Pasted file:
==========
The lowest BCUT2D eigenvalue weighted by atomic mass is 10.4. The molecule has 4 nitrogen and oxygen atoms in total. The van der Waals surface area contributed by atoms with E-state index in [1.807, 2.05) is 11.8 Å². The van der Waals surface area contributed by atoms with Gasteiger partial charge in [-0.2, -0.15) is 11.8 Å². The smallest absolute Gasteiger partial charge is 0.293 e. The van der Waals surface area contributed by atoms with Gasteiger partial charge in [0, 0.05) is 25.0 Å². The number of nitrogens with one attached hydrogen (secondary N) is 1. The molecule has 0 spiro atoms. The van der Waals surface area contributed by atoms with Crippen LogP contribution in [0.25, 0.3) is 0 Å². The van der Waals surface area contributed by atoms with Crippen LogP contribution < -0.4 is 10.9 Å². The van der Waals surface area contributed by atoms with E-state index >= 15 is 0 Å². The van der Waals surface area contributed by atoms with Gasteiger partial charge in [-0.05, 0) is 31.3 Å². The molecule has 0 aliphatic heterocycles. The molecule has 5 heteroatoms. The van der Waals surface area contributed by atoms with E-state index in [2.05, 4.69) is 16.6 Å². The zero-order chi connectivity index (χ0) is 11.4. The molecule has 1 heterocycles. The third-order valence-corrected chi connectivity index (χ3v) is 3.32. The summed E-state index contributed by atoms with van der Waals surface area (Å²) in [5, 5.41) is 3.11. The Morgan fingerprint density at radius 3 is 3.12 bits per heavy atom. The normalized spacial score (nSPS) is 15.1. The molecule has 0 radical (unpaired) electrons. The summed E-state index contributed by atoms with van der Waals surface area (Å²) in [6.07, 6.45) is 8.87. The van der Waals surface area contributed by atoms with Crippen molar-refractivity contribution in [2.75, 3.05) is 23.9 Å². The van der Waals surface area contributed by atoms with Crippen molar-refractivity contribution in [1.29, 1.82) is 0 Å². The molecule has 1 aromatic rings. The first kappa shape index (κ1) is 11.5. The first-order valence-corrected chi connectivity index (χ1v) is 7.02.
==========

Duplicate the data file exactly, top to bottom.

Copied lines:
The lowest BCUT2D eigenvalue weighted by atomic mass is 10.4. The molecule has 4 nitrogen and oxygen atoms in total. The van der Waals surface area contributed by atoms with E-state index in [1.807, 2.05) is 11.8 Å². The van der Waals surface area contributed by atoms with Gasteiger partial charge in [-0.2, -0.15) is 11.8 Å². The smallest absolute Gasteiger partial charge is 0.293 e. The van der Waals surface area contributed by atoms with Gasteiger partial charge in [0, 0.05) is 25.0 Å². The number of nitrogens with one attached hydrogen (secondary N) is 1. The molecule has 0 spiro atoms. The van der Waals surface area contributed by atoms with Crippen LogP contribution in [0.25, 0.3) is 0 Å². The van der Waals surface area contributed by atoms with Crippen LogP contribution < -0.4 is 10.9 Å². The van der Waals surface area contributed by atoms with E-state index >= 15 is 0 Å². The van der Waals surface area contributed by atoms with Gasteiger partial charge in [-0.05, 0) is 31.3 Å². The molecule has 0 aliphatic heterocycles. The molecule has 5 heteroatoms. The van der Waals surface area contributed by atoms with E-state index in [2.05, 4.69) is 16.6 Å². The zero-order chi connectivity index (χ0) is 11.4. The molecule has 1 heterocycles. The third-order valence-corrected chi connectivity index (χ3v) is 3.32. The summed E-state index contributed by atoms with van der Waals surface area (Å²) in [5, 5.41) is 3.11. The Morgan fingerprint density at radius 3 is 3.12 bits per heavy atom. The normalized spacial score (nSPS) is 15.1. The molecule has 0 radical (unpaired) electrons. The summed E-state index contributed by atoms with van der Waals surface area (Å²) in [6.07, 6.45) is 8.87. The van der Waals surface area contributed by atoms with Crippen molar-refractivity contribution in [2.75, 3.05) is 23.9 Å². The van der Waals surface area contributed by atoms with Crippen molar-refractivity contribution in [1.29, 1.82) is 0 Å². The molecule has 1 aromatic rings. The first kappa shape index (κ1) is 11.5. The first-order valence-corrected chi connectivity index (χ1v) is 7.02.